- Agustín Arteaga, The Eugene McDermott Director, Dallas Museum of Art
- Zaida Basora, FAIA; Executive Director, The American Institute of Architects — Dallas
- Mary McDermott Cook, Trustee
- Jeff Ellerman, Chairman of the Board of the Trustees; Vice Chairman CBRE
- Marguerite Steed Hoffman, Former Trustee • Darren L. James, FAIA; NOMA; President, KAI Enterprises
- Howard Rachofsky, Former Trustee
- Catherine Marcus Rose, Trustee and Former President of the Board of Trustees
- Deedie Rose, Trustee
- Jennifer Scripps, President and CEO Downtown Dallas, Inc.
- Gowri Sharma, President of the Board of Trustees
- Gayle Stoffel, Trustee
Malcolm Reading Consultants
Malcolm Reading Consultants (MRC) is a strategic consultancy that helps clients to imagine and define contemporary environments, both built and natural. MRC is the leading specialist in devising and managing design competitions internationally. MRC believes in the power of design to create new perceptions and act as an inspiration.
MRC has run over 200 design competitions in settings including Antarctica and Australia; London and Washington, D.C.; Oxford and Cambridge; and Houston and Riyadh, for extraordinary and emblematic projects representing over $20 billion of construction value. Uniquely, our team provides a total service encompassing the project vision; search; organization; administration; and assessment.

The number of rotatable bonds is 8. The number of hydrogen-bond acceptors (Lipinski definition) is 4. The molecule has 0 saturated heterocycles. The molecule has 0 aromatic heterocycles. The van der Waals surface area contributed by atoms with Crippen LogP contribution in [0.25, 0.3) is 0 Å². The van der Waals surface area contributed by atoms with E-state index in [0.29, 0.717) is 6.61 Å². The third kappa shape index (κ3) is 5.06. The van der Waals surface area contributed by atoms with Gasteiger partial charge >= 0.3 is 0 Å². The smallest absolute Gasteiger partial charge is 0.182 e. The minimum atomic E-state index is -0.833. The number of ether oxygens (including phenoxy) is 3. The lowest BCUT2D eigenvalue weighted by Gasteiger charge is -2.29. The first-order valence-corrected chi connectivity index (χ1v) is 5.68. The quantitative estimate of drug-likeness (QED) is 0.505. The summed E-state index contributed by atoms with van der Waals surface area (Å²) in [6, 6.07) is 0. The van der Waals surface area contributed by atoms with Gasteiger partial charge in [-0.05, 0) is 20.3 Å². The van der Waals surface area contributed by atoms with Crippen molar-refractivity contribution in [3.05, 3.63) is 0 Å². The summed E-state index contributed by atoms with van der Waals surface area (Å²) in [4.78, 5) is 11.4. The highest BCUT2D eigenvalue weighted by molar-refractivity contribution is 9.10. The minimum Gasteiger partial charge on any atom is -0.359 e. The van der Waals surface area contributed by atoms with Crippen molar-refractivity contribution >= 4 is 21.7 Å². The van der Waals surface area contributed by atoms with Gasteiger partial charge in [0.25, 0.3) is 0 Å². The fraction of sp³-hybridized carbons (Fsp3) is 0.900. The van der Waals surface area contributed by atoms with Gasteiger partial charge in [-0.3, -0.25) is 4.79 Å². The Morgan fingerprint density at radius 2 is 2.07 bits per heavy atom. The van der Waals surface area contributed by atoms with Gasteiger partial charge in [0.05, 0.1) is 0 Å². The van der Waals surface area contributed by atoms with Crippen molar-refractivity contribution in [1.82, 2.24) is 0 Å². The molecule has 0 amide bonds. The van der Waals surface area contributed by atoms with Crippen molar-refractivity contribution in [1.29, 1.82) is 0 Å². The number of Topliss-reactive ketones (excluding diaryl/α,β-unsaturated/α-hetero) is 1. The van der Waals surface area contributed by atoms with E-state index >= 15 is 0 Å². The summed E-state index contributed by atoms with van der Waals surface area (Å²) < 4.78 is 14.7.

Recent work includes competitive selection for the National Gallery (London); Illuminated River Foundation (London); Science Island (Lithuania); Houston Endowment (USA); New College (Oxford); Butrint National Park (Albania); and the Royal College of Art (London).
Dallas Museum of Art Design Competition Winner, Texas, USA, images / information received 030823 from MRC
Previously on e-architect:
Dallas Museum of Art International Design Competition, Texas
Reimagining The Dallas Museum of Art International Design Competition Launches
Full details of the competition and how to enter are available on the dedicated competition website at https//:competitions.malcolmreading.com/dallasmuseumofart
Location: 1717 N Harwood St, Dallas, TX 75201, USA